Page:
Association of the N100 TMS-evoked potential with attentional processes: A motor cortex TMS–EEG study

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Abstract

The most thoroughly studied transcranial magnetic stimulation (TMS)-evoked electroencephalogram (EEG) potential (TEP), N100, is often defined as a measure of cortical inhibition.

We explored the association of the N100 amplitude with attention in 51 young healthy adults. Navigated TMS with simultaneous EEG registering was applied over the left primary motor cortex at the intensity of 110% of the resting motor threshold. Attention was assessed with the Paced Auditory Serial Addition Test (PASAT).

We found a negative Pearson correlation (p = .023, r = −0.317) between the left centroparietal N100 amplitude and the PASAT score. Of the participants, the 17 with the highest PASAT scores and 17 with the lowes scores were selected for further analysis, in which a significant between-group difference in the left centroparietal N100 was found (p = .017). The topographic specificity of this finding was further confirmed with linear mixed model (LMM) analysis, in which significant differences were detected in the N100 amplitude; most prominently in the left centroparietal region (p = .001). A smaller N100 amplitude was associated with better performance in the attention task.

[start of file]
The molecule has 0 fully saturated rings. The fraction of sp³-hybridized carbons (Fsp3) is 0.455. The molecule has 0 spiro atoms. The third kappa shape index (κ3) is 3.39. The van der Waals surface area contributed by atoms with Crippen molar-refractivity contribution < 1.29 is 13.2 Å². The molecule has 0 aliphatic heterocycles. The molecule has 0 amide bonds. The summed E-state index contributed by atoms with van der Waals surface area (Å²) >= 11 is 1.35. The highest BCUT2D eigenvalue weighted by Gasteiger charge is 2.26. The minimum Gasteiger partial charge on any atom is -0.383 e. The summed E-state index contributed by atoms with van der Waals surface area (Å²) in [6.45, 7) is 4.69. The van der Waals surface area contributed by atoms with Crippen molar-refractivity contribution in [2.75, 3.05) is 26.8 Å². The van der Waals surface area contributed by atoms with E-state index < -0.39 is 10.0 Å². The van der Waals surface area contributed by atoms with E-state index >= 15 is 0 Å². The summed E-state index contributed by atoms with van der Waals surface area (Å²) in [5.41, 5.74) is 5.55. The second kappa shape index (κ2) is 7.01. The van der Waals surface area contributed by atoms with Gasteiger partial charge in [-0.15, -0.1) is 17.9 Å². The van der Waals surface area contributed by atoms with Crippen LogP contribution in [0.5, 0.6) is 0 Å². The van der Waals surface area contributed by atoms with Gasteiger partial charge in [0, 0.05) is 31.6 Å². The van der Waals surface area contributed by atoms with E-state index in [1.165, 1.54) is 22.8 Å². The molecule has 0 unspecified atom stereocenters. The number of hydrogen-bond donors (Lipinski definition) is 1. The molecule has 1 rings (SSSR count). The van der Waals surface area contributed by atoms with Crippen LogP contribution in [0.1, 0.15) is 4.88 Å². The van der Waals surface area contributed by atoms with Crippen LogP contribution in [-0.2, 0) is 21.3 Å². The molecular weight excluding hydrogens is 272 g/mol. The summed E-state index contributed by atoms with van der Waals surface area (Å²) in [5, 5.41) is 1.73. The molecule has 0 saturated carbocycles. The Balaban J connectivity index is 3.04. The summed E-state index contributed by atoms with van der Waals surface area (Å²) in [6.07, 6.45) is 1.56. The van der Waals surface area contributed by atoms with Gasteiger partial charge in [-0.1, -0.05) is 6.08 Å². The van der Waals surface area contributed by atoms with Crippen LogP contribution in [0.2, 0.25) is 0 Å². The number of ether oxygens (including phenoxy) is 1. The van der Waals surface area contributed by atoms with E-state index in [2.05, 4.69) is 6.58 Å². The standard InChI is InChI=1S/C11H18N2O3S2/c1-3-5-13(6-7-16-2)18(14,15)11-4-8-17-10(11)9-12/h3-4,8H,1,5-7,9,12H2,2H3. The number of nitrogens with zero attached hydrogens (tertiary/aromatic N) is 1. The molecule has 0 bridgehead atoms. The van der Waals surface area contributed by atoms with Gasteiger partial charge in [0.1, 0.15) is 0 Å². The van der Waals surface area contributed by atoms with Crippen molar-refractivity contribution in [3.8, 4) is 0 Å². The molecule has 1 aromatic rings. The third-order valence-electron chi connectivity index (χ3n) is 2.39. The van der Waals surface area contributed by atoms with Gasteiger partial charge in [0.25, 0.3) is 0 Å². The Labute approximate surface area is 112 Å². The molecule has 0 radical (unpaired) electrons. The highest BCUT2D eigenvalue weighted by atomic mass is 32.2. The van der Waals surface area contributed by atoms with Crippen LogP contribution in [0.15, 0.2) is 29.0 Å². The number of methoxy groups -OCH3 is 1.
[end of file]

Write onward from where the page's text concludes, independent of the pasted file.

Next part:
Our findings suggest that the GABA-B-ergic TEP N100 is associated with attentional processes and thus represents cortical inhibition beyond motor inhibition.

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